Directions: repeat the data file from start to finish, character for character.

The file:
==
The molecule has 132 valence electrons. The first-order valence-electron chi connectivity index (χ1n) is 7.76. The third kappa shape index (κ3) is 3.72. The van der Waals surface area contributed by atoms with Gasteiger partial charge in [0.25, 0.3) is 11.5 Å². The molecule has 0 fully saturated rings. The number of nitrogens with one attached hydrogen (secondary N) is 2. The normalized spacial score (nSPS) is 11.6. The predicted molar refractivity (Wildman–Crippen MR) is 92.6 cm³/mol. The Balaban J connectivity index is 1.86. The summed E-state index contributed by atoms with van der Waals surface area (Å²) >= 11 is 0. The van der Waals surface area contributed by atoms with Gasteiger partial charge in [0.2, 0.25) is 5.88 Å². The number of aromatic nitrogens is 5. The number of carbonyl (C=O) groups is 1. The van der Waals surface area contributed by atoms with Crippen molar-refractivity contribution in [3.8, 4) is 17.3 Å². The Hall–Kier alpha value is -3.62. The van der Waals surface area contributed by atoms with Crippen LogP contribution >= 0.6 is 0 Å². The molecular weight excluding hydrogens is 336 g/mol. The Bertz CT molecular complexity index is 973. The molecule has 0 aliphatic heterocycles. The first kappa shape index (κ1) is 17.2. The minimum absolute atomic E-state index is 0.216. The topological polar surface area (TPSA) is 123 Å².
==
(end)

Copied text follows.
The molecule has 132 valence electrons. The first-order valence-electron chi connectivity index (χ1n) is 7.76. The third kappa shape index (κ3) is 3.72. The van der Waals surface area contributed by atoms with Gasteiger partial charge in [0.25, 0.3) is 11.5 Å². The molecule has 0 fully saturated rings. The number of nitrogens with one attached hydrogen (secondary N) is 2. The normalized spacial score (nSPS) is 11.6. The predicted molar refractivity (Wildman–Crippen MR) is 92.6 cm³/mol. The Balaban J connectivity index is 1.86. The summed E-state index contributed by atoms with van der Waals surface area (Å²) >= 11 is 0. The van der Waals surface area contributed by atoms with Gasteiger partial charge in [0.2, 0.25) is 5.88 Å². The number of aromatic nitrogens is 5. The number of carbonyl (C=O) groups is 1. The van der Waals surface area contributed by atoms with Crippen molar-refractivity contribution in [3.8, 4) is 17.3 Å². The Hall–Kier alpha value is -3.62. The van der Waals surface area contributed by atoms with Crippen LogP contribution >= 0.6 is 0 Å². The molecular weight excluding hydrogens is 336 g/mol. The Bertz CT molecular complexity index is 973. The molecule has 0 aliphatic heterocycles. The first kappa shape index (κ1) is 17.2. The minimum absolute atomic E-state index is 0.216. The topological polar surface area (TPSA) is 123 Å².